This image was created on an eagle boat trip out of Rausu, Hokkaido, Japan with the hand held Canon EF 400mm f/4 DO IS II USM lens, the Canon Extender EF 2X III, and the rugged, blazingly fast Canon EOS-1D X Mark II, ISO 1000. Evaluative metering +1 1/3 stops off the early morning ice: 1/500 sec. at f/8 in Manual mode. AWB.

AI Servo/Center Large Zone/Shutter Button AF was active at the moment of exposure. The system activated a rectangular array of six AF points that fell nicely on the right side of the bird’s neck, precisely on the same plane as its eye.

FocusTune/LensAlign Micro Adjustment: -5.

Image #2: White-tailed Sea-eagle perch on ice floe

The Huge Surprise

The biggest surprise for me was that once I tried the 1D X Mark II for flight I became so enamored with the frame rate (and the AF accuracy) that I used it quite often – heck, almost exclusively — for flight photography with both the 600 II/1.4X III and the 400 DO II/1.4X II TC combinations. See the upcoming blog posts for lots more images; the proof — as they say — is in the pudding.

Before you run off to purchase your 1DX Mark II do consider that while the frame rate is great for pure flight and action situations, you can purchase two 5D Mark IV bodies for the price of a single 1DX II. More importantly, consider the fact that the 1DX II is the worst Canon camera in several generations of camera bodies as far as sensor dust is concerned. And even worse, more than a few individual 1D X II bodies (including mine) spray tiny oil drops on the sensor.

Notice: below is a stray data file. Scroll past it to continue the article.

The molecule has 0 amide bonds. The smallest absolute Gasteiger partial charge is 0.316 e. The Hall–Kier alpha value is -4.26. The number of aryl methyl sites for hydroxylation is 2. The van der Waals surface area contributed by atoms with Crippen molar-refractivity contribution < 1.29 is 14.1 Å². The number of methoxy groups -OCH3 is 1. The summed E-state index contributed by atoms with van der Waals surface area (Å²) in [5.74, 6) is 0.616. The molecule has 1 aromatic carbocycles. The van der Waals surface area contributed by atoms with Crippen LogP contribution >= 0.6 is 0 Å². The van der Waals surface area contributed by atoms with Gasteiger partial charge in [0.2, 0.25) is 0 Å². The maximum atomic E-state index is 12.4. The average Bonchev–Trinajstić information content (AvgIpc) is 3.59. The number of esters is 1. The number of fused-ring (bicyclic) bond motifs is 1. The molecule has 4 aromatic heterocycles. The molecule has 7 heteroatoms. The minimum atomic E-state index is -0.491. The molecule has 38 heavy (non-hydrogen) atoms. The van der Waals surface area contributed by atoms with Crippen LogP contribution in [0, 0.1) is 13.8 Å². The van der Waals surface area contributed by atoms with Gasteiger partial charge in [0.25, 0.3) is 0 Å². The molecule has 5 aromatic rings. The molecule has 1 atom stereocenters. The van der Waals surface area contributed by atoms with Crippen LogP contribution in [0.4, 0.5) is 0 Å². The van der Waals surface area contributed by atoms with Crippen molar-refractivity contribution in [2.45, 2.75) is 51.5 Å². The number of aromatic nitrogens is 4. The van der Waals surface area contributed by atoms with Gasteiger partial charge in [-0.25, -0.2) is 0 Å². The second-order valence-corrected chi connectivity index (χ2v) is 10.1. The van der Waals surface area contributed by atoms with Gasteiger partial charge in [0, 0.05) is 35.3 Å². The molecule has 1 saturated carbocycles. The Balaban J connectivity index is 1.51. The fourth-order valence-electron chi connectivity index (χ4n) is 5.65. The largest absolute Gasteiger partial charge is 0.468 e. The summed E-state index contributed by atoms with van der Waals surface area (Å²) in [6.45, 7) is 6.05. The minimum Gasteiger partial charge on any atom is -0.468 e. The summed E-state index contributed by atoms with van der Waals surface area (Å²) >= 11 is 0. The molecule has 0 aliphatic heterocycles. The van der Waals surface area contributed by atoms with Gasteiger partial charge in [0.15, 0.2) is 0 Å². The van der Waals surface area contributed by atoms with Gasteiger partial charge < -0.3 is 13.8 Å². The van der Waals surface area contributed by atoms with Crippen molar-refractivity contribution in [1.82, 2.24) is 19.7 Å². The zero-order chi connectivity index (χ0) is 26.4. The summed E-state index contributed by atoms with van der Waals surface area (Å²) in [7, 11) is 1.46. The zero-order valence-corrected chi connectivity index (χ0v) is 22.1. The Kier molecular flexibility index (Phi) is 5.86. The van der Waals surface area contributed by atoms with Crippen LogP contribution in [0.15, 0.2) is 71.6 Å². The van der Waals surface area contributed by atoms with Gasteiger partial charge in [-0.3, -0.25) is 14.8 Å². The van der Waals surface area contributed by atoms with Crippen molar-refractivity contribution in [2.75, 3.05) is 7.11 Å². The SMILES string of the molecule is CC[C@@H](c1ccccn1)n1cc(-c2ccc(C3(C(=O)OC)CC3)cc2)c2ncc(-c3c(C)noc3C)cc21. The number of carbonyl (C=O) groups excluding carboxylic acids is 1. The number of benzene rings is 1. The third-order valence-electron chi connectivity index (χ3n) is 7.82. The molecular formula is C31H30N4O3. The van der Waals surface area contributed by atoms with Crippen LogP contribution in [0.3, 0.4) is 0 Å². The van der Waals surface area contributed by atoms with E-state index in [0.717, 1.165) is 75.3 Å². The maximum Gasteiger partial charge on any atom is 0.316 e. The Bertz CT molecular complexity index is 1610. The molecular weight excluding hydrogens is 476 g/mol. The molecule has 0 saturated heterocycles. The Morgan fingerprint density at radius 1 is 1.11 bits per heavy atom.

Enlarge Image #1 to note the two large dust spots, one below the primaries on the bird’s left wing, the other well above the middle of the bird’s right wing. Worse yet, note the large oil spot just below the right wing, about 2/3 of the way out. All of those when working wide open at f/5.6 when sensor dust is generally not a problem. See the upcoming Canon EOS-1DX II Sensor Oil Spotting Problems blog post for additional information.

To sum up, the 5D Mark IV — where sensor dust is only very rarely present — is still my favorite bird photography camera body but I must acknowledge that the 1DX II is pretty darned good for flight and action despite the smaller file size.

Your Favorite?

Which of today’s featured images is your favorite? Please be sure to let us know why you made your choice.